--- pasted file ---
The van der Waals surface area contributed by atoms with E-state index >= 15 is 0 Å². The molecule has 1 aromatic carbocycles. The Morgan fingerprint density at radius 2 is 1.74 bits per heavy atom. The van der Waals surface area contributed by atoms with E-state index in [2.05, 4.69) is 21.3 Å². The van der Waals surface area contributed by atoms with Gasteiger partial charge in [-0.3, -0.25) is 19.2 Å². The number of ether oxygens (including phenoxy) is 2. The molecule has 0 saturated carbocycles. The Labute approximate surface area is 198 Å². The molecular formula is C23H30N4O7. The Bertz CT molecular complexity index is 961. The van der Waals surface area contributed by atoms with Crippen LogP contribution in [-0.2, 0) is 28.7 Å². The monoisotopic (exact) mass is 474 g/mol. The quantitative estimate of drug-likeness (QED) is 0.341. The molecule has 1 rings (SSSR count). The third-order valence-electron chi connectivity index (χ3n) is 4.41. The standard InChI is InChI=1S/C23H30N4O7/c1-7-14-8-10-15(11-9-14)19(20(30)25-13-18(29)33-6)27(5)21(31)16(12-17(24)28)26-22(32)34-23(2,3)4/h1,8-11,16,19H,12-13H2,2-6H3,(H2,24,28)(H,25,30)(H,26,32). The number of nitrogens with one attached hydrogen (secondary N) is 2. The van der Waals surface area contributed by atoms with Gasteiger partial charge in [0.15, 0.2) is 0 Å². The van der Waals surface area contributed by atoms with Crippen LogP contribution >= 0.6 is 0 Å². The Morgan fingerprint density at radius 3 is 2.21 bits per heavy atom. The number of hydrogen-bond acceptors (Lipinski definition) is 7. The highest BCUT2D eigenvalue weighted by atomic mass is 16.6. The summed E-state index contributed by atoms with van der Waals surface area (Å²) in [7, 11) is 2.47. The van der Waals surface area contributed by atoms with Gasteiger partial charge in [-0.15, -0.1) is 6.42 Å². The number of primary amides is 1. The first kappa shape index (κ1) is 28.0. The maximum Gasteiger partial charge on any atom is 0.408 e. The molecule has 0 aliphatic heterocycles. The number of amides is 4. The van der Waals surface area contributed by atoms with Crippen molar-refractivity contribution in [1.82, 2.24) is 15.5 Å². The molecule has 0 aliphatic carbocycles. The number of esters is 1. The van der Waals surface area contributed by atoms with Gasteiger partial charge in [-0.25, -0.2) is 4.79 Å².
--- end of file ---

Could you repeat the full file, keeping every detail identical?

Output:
The van der Waals surface area contributed by atoms with E-state index >= 15 is 0 Å². The molecule has 1 aromatic carbocycles. The Morgan fingerprint density at radius 2 is 1.74 bits per heavy atom. The van der Waals surface area contributed by atoms with E-state index in [2.05, 4.69) is 21.3 Å². The van der Waals surface area contributed by atoms with Gasteiger partial charge in [-0.3, -0.25) is 19.2 Å². The number of ether oxygens (including phenoxy) is 2. The molecule has 0 saturated carbocycles. The Labute approximate surface area is 198 Å². The molecular formula is C23H30N4O7. The Bertz CT molecular complexity index is 961. The van der Waals surface area contributed by atoms with Crippen LogP contribution in [-0.2, 0) is 28.7 Å². The monoisotopic (exact) mass is 474 g/mol. The quantitative estimate of drug-likeness (QED) is 0.341. The molecule has 1 rings (SSSR count). The third-order valence-electron chi connectivity index (χ3n) is 4.41. The standard InChI is InChI=1S/C23H30N4O7/c1-7-14-8-10-15(11-9-14)19(20(30)25-13-18(29)33-6)27(5)21(31)16(12-17(24)28)26-22(32)34-23(2,3)4/h1,8-11,16,19H,12-13H2,2-6H3,(H2,24,28)(H,25,30)(H,26,32). The number of nitrogens with one attached hydrogen (secondary N) is 2. The van der Waals surface area contributed by atoms with Gasteiger partial charge in [0.15, 0.2) is 0 Å². The van der Waals surface area contributed by atoms with Crippen LogP contribution >= 0.6 is 0 Å². The Morgan fingerprint density at radius 3 is 2.21 bits per heavy atom. The number of hydrogen-bond acceptors (Lipinski definition) is 7. The highest BCUT2D eigenvalue weighted by atomic mass is 16.6. The summed E-state index contributed by atoms with van der Waals surface area (Å²) in [7, 11) is 2.47. The van der Waals surface area contributed by atoms with Gasteiger partial charge in [-0.15, -0.1) is 6.42 Å². The number of primary amides is 1. The first kappa shape index (κ1) is 28.0. The maximum Gasteiger partial charge on any atom is 0.408 e. The molecule has 0 aliphatic heterocycles. The number of amides is 4. The van der Waals surface area contributed by atoms with Crippen molar-refractivity contribution in [1.82, 2.24) is 15.5 Å². The molecule has 0 aliphatic carbocycles. The number of esters is 1. The van der Waals surface area contributed by atoms with Gasteiger partial charge in [-0.25, -0.2) is 4.79 Å².